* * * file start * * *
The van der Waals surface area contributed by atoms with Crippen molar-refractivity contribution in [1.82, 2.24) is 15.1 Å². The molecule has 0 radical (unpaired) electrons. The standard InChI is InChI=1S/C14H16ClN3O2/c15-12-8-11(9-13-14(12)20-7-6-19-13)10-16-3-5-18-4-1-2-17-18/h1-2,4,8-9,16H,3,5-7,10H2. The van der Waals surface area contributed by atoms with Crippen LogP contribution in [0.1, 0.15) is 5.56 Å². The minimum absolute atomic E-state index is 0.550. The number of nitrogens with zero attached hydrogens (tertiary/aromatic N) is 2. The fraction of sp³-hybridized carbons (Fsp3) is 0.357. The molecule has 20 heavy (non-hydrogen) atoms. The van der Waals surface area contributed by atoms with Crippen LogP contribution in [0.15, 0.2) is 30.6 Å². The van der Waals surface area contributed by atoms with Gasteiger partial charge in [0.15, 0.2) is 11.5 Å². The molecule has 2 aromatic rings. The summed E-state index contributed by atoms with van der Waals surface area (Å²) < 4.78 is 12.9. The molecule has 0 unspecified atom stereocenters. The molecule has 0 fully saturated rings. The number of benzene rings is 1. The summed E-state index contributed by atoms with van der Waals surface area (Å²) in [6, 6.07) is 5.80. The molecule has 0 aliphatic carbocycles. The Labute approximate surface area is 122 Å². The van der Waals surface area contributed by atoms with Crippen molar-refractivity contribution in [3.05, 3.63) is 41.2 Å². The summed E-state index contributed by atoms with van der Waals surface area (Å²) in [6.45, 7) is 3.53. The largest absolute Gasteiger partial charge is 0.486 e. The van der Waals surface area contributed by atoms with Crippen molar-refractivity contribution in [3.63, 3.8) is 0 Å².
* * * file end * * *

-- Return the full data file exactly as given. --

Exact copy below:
The van der Waals surface area contributed by atoms with Crippen molar-refractivity contribution in [1.82, 2.24) is 15.1 Å². The molecule has 0 radical (unpaired) electrons. The standard InChI is InChI=1S/C14H16ClN3O2/c15-12-8-11(9-13-14(12)20-7-6-19-13)10-16-3-5-18-4-1-2-17-18/h1-2,4,8-9,16H,3,5-7,10H2. The van der Waals surface area contributed by atoms with Crippen LogP contribution in [0.1, 0.15) is 5.56 Å². The minimum absolute atomic E-state index is 0.550. The number of nitrogens with zero attached hydrogens (tertiary/aromatic N) is 2. The fraction of sp³-hybridized carbons (Fsp3) is 0.357. The molecule has 20 heavy (non-hydrogen) atoms. The van der Waals surface area contributed by atoms with Crippen LogP contribution in [0.15, 0.2) is 30.6 Å². The van der Waals surface area contributed by atoms with Gasteiger partial charge in [0.15, 0.2) is 11.5 Å². The molecule has 2 aromatic rings. The summed E-state index contributed by atoms with van der Waals surface area (Å²) < 4.78 is 12.9. The molecule has 0 unspecified atom stereocenters. The molecule has 0 fully saturated rings. The number of benzene rings is 1. The summed E-state index contributed by atoms with van der Waals surface area (Å²) in [6, 6.07) is 5.80. The molecule has 0 aliphatic carbocycles. The Labute approximate surface area is 122 Å². The van der Waals surface area contributed by atoms with Crippen molar-refractivity contribution in [3.05, 3.63) is 41.2 Å². The summed E-state index contributed by atoms with van der Waals surface area (Å²) in [6.45, 7) is 3.53. The largest absolute Gasteiger partial charge is 0.486 e. The van der Waals surface area contributed by atoms with Crippen molar-refractivity contribution in [3.63, 3.8) is 0 Å².